Alongside the physiological laboratory, there were the labs for ‘sensorics’, ‘psychotechnics’ and education. A variety of ‘multimedia’ tools and ‘interactive’ gadgets were devised, including instruments for photography and film, systems for monitoring musical performances and instructorless simulation apparatus for cars and planes.3

However, the activities of the CIT went beyond the pragmatic biomechanical ‘mechanization of men’. In one of Gastev’s exhibitions of the 1920s entitled ‘Art of Movement’, accompanying performances of Solomon Nikritin’s Projection Theatre, stereo images traced the physical trajectories of tools, hammers, weapons, the physical joints of workers, pianists and sportsmen, tracking and monitoring the three-dimensional characteristics of motion.4

Physical trajectories of the corporeal joints of a wired pianist. Stereo images, CIT and GIMN, Moscow. 1925. (N. Bernstein and T. Popova). GIMN archive. TCA, in: Smirnov, Sound in Z, 118-121

In his main theoretical text, in practice a textbook on biomechanical generation, Kak nado rabotat’ (‘How people work’), Gastev urged the decentralization of labour administration, which was to be carried out in the future by worker and machine. What is interesting here is the primacy of the expressivity of the work gesture. At first sight it appears to be diametrically opposed to the imperative of a mechanical optimization of the movements involved in work. Gastev speaks of an ‘organic engineering passion’, of ‘infecting the masses with restless passion, with the work of energy’, of ‘coefficients of stimulation’, and of ‘working atmosphere’ etc. This expressive-emphatic primacy within work routines is methodically realized in the projecting of work rhythms.5 This paradigm allows clear representation of how the organization and conditioning of movement not only implies the transfer of new embodied knowledge, but also continually creates new forms of expression, new body images.6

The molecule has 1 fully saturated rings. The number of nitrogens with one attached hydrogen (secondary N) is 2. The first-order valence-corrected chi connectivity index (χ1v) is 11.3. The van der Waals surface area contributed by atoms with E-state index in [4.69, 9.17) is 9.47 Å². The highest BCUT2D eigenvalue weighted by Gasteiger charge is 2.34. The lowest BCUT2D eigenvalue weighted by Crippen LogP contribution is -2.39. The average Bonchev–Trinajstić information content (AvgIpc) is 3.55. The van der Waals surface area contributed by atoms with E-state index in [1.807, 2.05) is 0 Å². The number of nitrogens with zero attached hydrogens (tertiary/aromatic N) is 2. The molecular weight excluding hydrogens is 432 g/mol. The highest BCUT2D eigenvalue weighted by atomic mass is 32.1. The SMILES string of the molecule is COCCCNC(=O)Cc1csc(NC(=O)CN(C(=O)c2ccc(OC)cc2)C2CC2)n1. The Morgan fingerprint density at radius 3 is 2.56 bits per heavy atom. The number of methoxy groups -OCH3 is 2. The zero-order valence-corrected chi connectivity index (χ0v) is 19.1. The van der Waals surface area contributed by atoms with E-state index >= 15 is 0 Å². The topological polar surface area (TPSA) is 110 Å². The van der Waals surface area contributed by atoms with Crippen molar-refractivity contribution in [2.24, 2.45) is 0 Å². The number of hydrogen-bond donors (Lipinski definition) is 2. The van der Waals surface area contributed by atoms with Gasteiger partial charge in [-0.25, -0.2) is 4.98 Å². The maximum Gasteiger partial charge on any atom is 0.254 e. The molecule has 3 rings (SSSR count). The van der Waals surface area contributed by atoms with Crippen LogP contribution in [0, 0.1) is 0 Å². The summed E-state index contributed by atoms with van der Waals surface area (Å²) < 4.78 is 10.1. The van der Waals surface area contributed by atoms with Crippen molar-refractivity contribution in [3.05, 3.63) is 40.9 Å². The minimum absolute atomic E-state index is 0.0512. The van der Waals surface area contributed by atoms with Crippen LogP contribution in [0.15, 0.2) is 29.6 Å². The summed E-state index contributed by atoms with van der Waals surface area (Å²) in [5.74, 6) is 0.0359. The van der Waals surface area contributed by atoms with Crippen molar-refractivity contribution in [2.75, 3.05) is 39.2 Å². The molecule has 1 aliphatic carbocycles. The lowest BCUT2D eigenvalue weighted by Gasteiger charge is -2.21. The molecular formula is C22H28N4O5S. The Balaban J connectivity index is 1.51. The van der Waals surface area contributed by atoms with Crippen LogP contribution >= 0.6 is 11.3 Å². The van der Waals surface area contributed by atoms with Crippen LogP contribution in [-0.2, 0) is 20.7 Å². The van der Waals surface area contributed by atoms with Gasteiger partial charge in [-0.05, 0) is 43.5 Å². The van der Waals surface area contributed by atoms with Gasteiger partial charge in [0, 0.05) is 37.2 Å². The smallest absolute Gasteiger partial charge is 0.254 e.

Dziga Vertov’s first sound film, Enthusiasm: Symphony of the Donbass (1931), contains a unique documentation of Gastev’s training units. Footage from coalmines is inserted into this biomechanical ballet, with the coalface workers performing gymnastic exercises. These are carried out slowly, rhythmically and synchronously, recalling the biomechanical theatre training sessions of Meyerhold or Nikritin. Concerning the representation of these work rhythms, Pudovkin wrote in a commentary on Vertov’s film:

Image sequence from Dziga Vertov, Enthusiasm: Symphony of the Donbass (1931)

Dziga Vertov’s first sound film, Enthusiasm: Symphony of the Donbass (1931), contains a unique documentation of Gastev’s training units. Footage from coalmines is inserted into this biomechanical ballet, with the coalface workers performing gymnastic exercises. These are carried out slowly, rhythmically and synchronously, recalling the biomechanical theatre training sessions of Meyerhold or Nikritin. Concerning the representation of these work rhythms, Pudovkin wrote in a commentary on Vertov’s film:

All his [Vertov’s] work was aimed at exploring the rhythmic nature of montage. […] For his trials of different rhythmic arrangements of film sequences, he needed material that he could cut as he liked. […] Mainly it was footage of identical repeated processes: the work of human beings, the work of machines, the movement of the masses etc. […] Machines provided, because of their regular periodic movement, the ideal material for rhythmic montage. It is, therefore, totally absurd to regard Vertov as a documentary filmmaker.7